Total Solar Eclipse

On Monday, April 8, 2024 a total solar eclipse will cross North America, passing over Mexico, the United States, and Canada. It will be the last total solar eclipse visible from the contiguous United States until 2044.

 

What is a Solar Eclipse

A total solar eclipse happens when the Moon passes between the Sun and Earth, completely blocking the face of the Sun. People viewing the eclipse from locations where the Moon’s shadow completely covers the Sun – known as the path of totality – will experience a total solar eclipse. The sky will darken, as if it were dawn or dusk. Weather permitting, people along the path of totality will see the Sun’s corona, or outer atmosphere, which is usually obscured by the bright face of the Sun.

Eclipse Process

Path of the Solar Eclipse

The total solar eclipse will begin over the South Pacific Ocean.  Weather permitting, the first location in continental North America that will experience totality is Mexico's Pacific coast at around 11:07 a.m. PDT.  The path of the eclipse continues from Mexico, entering the United States in Texas, and traveling through Oklahoma, Arkansas, Missouri, Illinois, Kentucky, Indiana, Ohio, Pennsylvania, New York, Vermont, New Hampshire, and Maine.  The eclipse will enter Canada in Southern Ontario, and continue through Quebec, New Brunswick, Prince Edward Island, and Cape Breton.  The eclipse will exit continental North America on the Atlantic coast of Newfoundland, Canada, at 5:16 p.m. NDT.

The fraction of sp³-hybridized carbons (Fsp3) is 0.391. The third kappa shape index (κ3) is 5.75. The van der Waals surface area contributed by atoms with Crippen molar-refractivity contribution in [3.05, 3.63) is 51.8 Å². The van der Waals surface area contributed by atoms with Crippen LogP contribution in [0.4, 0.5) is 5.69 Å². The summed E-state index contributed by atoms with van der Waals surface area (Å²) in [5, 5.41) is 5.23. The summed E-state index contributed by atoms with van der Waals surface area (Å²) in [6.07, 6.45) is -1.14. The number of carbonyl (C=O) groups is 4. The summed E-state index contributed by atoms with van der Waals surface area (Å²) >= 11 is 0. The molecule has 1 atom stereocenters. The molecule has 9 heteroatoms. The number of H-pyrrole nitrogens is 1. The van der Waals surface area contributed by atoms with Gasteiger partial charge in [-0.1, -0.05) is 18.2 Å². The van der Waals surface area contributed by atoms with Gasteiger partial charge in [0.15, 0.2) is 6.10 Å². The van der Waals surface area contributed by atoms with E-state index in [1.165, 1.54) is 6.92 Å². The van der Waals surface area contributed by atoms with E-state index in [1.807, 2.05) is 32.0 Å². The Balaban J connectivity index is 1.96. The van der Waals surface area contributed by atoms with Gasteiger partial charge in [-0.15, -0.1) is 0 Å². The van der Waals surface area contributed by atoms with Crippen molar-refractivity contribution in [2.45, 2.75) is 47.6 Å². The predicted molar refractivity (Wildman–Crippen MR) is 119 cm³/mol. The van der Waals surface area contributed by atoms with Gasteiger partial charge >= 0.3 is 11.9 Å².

When will the Eclipse Be Visible in Cedar Park, Texas?

The eclipse will be visible throughout the Hill Country from 1:32 pm - 1:41 pm CST on April 8, 2024. Cedar Park will experience about 1 minute and 46 seconds of the total solar eclipse at 1:35.43 pm CST. For a simulation of the eclipse time specific to Cedar Park, Texas, visit eclipse2024.org.

Safety

Except during the brief total phase of a total solar eclipse, when the Moon completely blocks the Sun’s bright face, it is not safe to look directly at the Sun without specialized eye protection for solar viewing. Viewing any part of the bright Sun through a camera lens, binoculars, or a telescope without a special-purpose solar filter secured over the front of the optics will instantly cause severe eye injury.

When watching the partial phases of the solar eclipse directly with your eyes, which happens before and after totality, you must look through safe solar viewing glasses (“eclipse glasses”) or a safe handheld solar viewer at all times. You can also use an indirect viewing method, such as a pinhole projector.​

Eclipse Glasses
Eclipse glasses.